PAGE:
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IndustryArena Forum > Metalworking Machines > Benchtop Machines > Homann Designs TM20LV (BF20,G0704) conversion
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  1. #1
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    Homann Designs TM20LV (BF20,G0704) conversion

    This is the start of a journey. I've had a Taig CNC mill for over 10 years now and it is a fabulous machine. I was after a larger machine and the Grizzley G0704, BF20 or Sieg X3 seemed popular choices.

    If all turns out well I'll should be able to provide a nice controller kit for this type and size machine.

    The G0704 is not available in Australia. The X3, is as are a number of BF20 style machines. In the end, I chose a TM20VL from Titan Machinery. It looks similar to the G0704 and the BF20L but does have some differences. I could have got a BF20L for less, but I was not sure of the quality. Also I wanted an R8 spindle so I could use TTS tooling.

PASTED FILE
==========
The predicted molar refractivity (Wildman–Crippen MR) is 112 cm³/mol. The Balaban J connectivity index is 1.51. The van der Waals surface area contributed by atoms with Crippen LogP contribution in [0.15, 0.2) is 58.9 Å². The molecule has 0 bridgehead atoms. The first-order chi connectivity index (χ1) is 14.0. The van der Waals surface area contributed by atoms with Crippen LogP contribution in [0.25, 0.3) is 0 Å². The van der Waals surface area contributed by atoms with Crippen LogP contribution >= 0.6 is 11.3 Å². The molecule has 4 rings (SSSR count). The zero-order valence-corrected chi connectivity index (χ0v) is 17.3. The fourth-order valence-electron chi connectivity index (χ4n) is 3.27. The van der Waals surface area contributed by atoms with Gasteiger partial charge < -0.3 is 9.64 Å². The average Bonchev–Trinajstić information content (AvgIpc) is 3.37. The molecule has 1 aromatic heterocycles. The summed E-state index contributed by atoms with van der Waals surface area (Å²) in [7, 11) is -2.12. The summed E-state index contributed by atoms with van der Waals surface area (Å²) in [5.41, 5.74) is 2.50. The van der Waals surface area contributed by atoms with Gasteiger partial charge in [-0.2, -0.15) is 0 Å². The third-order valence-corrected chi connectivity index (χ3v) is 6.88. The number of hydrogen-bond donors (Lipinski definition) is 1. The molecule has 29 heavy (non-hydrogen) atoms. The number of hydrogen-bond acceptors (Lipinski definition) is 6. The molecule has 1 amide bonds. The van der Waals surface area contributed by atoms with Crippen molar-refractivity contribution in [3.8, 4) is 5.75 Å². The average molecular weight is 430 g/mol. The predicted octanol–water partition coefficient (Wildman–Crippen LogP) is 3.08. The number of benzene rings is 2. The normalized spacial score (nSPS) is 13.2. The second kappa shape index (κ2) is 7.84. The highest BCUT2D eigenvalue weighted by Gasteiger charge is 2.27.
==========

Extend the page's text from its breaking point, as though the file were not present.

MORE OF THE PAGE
I'm planning to do the conversion following the CNC Conversion DVD by Hoss. Obviously it depends on how closethe machine is to the G0704.


    The TM20VL has the following Specifications:

    • Spindle taper R8
    • Spindle travel 50mm
    • Quill diameter 60mm
    • Table size 700mm x 180mm
    • Table travel (longitudinal) 550mm
    • Table travel (cross) 180mm
    • Max. dist. spindle to table 360mm
    • Max. dist. spindle to column 185mm
    • Machine depth 580mm (to front handle)
    • Machine height 930mm(head fully extended)